To be honest, I find this explicit allusion to current events imagery (which, like it or not, has gained a “pop” quality) pretty unsettling, and I’m not even sure that I like it – but if something pulls the rug out from under my feet, I bless it anyways. This is what the best art is supposed to do.
Other installations are meant to illustrate Western contradictions, halfway through satire and open criticism to a capitalistic system ever harder to sustain.
A tortoise, represented as an old bejeweled lady with saggy breasts, is the emblem of a conservative society based on economic privilege: a “prehistoric” concept that, just like the reptile, has refused to evolve in any way.
A conqueror horse, fierce and rampant, exhibits a luxurious checked fur composed from several equines.
“A social climber horse: to be where he stands, he must have done away with many other horses“, Alberto tells me with a smile.
An installation shows the internal organs of a tiger, preserved in jars that are arranged following the animal’s anatomy: the eyes, tomgue and brain are placed at the extremity where the head should be, and so on. Some chimeras seem to be in the middle of a bondage session: an allusion to poaching for aphrodisiac elixirs such as the rhino horn, and to the fil rouge linking us to those massacres.
A boar, sitting on a toilet, is busy reading a magazine and searching for a pair of glass eyes to fill his empty eye sockets.
The importance of freedom of choice regarding the end of life is incarnated by two minks who hanged themselves – rather than ending up in a fur coat.
The skulls of three livestock animals are hanged like trophies, and plastic flowers come out of the hole bored by the slaughterhouse firearm (“I picked up the flowers from the graves at the cemetery, replacing them with new flowers“, Michelon tells me).
As you might have understood by now, the most interesting aspect of the Inanimus works is the neverending formal experimentation.
Every installation is extremely different from the other, and Alberto Michelon always finds new and surprising ways of using the animal matter: there are abstract paintings whose canvas is made of snake or fish skin; entomological compositions; anthropomorphic taxidermies; a crucifix entirely built by patiently gluing together bone fragments; tribal masks, phallic snakes mocking branded underwear, skeletal chandeliers, Braille texts etracted from lizard skin.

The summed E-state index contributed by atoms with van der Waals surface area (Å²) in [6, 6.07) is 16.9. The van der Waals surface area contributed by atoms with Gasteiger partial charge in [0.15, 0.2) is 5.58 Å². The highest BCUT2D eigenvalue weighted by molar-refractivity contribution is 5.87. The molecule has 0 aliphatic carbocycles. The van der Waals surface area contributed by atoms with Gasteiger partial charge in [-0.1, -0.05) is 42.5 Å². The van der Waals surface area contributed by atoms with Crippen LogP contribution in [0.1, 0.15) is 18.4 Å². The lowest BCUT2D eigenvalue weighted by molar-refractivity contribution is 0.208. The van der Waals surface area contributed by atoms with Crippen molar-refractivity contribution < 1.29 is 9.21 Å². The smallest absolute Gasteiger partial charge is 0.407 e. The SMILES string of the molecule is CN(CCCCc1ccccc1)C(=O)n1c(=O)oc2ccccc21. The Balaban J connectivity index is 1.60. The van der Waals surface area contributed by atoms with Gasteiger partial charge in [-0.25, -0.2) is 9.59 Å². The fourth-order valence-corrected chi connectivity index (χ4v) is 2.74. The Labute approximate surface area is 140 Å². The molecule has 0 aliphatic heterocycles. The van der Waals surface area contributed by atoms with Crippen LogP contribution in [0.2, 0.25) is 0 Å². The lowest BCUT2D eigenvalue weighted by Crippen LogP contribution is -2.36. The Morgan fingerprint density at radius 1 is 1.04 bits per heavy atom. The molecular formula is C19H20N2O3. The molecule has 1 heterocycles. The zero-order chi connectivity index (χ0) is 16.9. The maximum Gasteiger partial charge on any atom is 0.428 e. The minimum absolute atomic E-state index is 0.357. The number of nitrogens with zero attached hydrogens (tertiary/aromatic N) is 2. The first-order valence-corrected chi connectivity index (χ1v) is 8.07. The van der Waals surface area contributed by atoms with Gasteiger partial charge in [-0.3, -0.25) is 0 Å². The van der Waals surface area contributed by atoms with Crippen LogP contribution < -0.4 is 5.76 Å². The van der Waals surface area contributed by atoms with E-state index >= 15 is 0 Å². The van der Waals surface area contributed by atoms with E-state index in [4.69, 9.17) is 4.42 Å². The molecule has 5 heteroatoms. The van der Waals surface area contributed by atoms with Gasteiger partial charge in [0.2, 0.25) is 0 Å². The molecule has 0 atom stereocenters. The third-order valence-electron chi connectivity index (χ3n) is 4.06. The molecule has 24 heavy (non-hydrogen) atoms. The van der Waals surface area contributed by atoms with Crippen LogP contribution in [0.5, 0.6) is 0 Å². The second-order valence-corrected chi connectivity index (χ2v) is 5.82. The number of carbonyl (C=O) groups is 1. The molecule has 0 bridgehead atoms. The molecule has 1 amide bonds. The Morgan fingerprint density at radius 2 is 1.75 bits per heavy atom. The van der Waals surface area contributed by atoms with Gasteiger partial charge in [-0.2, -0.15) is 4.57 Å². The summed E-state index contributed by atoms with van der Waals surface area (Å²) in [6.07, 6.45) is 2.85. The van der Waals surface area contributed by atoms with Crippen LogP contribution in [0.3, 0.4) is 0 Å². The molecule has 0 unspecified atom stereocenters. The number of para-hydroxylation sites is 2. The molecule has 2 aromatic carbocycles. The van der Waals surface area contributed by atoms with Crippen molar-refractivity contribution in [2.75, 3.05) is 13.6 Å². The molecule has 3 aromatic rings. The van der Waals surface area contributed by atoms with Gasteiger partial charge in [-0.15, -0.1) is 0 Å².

Ma gli altri tassidermisti, diciamo i “puristi”, non storcono il naso?
“Certamente alcuni non la ritengono vera tassidermia, forse pensano che io mi sia montato la testa. Non mi importa. Cosa vuoi farci? Questo progetto sta prendendo sempre più importanza, mi diverte e mi entusiasma.”
On closer inspection, there’s not a huge difference between classic and artistic taxidermy. The stuffed animals we find in natural science museums, as well as Alberto’s, are but representations, interpretations, simulachra.
Every taxidermist uses the skin, and shape, of the animal to convey a specific vision of the world; and the museum narrative (although so conventional as to be “invisible” to our eyes) is maybe no more legit than a personal perspective.
Although Alberto keeps repeating that he feels he’s a novice, still unripe artist, the Inanimus works show a very precise artistic direction. As I approach the exit, I feel I have witnessed something unique, at least in the Italian panorama. I cannot therefore back away from the ritual prosaic last question: future projects?
“I want to keep on getting better, learning, experimenting new things“, Alberto replies as his gaze wanders all around, lost in the crowd of his transfigured animals.
Inanimus – un bestiario contemporaneo Padova, Cattedrale Ex-macello, Via Cornaro 1